And so, what Captain Britain couldn't manage, a writer did: the defeat of Dr. Synne. Just what Claremont had in mind for Dr. Synne, only he knows, but with Friedrich on board, things shifted almost immediately. Suddenly Dr. Synne wasn't just a criminal mastermind bent on world domination for his own egotistical satisfaction; no, now he was actually a puppet of a much more menacing modern evil -- the computer. Or, a computer. Seems like Synne actually had been given his powers from some computer somewhere and was actually a pawn himself, being used by the computer for some unknown purpose. And computers, as deadly and dangerous as they are now acknowledged to be, have one fatal failing: dependence on the local power company.

Locked in mortal combat with Dr. Synne, his every move countered and rebuffed, Captain Britain, hero that he was, seemed doomed to defeat and worse, when fate suddenly intervened in the form of an unlikely angel: his maid. You see, back in stately Braddock Manor, home to Captain Britain's alter-ego Brian Braddock and his siblings, their maid was doing her daily cleaning rounds when she happened upon the door to the basement. Nothing frustrates a good maid more than the thought of an unclean portion of the home -- a dedication to the old fashioned ethics of hard work that a twisted evil like Dr. Synne probably could never understand. Up to this point, the maid had been barred form entering the basement by her former employer, Brian's late father; but now, with the grand old man lying dead in his grave, she realized that the injunction no longer stood and so headed down into the dark depths of the computer's lair, mop in had, ready to face any scrubbing challenge that might await her.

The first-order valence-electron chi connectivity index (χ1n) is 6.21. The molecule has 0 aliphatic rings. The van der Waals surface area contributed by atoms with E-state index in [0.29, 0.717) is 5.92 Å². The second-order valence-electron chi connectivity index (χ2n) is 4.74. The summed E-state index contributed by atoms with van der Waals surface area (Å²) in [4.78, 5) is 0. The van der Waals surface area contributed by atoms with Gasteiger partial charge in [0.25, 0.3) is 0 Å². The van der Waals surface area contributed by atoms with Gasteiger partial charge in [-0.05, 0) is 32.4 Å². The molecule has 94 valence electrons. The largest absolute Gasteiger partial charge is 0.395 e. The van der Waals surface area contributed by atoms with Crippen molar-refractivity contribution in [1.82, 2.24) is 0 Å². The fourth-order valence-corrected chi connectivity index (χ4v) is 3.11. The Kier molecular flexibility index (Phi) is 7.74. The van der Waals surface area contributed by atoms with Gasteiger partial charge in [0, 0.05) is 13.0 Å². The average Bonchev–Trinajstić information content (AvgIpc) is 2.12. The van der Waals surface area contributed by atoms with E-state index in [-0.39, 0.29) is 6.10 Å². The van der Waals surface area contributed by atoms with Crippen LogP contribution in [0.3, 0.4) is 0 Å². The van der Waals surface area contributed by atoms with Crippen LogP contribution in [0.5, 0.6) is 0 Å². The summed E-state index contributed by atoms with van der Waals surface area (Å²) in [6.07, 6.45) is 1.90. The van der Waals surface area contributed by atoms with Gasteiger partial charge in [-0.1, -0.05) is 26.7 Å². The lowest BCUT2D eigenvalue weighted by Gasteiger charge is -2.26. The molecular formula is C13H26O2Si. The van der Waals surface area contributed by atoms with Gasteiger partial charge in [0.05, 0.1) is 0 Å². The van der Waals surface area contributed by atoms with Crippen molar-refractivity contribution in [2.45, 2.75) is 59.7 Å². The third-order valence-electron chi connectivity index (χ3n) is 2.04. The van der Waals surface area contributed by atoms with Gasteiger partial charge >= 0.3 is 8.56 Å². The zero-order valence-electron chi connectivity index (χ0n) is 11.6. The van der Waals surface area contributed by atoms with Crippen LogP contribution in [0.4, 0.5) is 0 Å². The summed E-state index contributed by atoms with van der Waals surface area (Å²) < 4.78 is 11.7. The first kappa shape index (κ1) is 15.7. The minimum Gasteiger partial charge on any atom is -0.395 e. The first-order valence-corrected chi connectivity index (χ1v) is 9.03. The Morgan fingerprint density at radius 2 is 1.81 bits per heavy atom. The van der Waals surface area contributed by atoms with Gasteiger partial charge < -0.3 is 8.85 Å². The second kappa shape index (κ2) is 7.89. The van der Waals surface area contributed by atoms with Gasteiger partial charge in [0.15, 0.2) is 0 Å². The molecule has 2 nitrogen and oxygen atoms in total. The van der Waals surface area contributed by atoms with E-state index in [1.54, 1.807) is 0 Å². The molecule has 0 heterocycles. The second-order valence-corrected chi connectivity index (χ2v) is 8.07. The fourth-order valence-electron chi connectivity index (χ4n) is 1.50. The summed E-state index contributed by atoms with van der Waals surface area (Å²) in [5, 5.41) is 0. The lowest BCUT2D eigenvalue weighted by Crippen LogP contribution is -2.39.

I have taken care to set the scene, for what happened next is one of the true great moments in comics history, when the most powerful supervillain Britain has ever known was defeated and slain, not by gendarmes or the mighty hand of Captain Britain but instead by... uh... well, by an overzealous maid. Just at the moment of his greatest triumph, as Dr. Synne, in his unmatched power, was about to lay the final blow on Captain Britain and at last move forward to subdue the continent, the maid realized that having a bunch of electronics running right in the middle of her sloppy wet mopping might be a recipe for disaster. Being safety conscious, then, she did what any right thinking maid might do -- she unplugged the computer. That's right: the very computer that even at that moment was controlling and empowering Dr. Synne with its own computerized might.

Words cannot describe the scene that followed, so it's best to allow the panels to speak for themselves:

Convinced that his foe is faking this sudden weakness as part of his cunning strategy, Captain Britain leaps forward to press his advantage. But Dr. Synne is not faking:

Mere moments later, her mopping finally done, the maid re-engaged the power switch, turning the computer back on. But it was too late: Dr. Synne was already dead, leaving a puzzled Captain Britain wondering WTF had just happened. A sentiment shared not only by the computer once it rebooted, but also by thousands of British comic book readers. The saga of the computer wouldn't end there, of course: a determined Captain Britain would rush back to the manor and help save England by unplugging the computer again. And just in time: mere days later, the Red Skull would arrive and commandeer the technology as part of his scheme to defeat his arch-enemy (and sudden Captain Britain co-star) Captain America. Because what do British kids want to read about more than the tale of how an American hero helped save England yet again?

But that well thought out business decision will have to wait for some future installment of... Great Moments in Comics!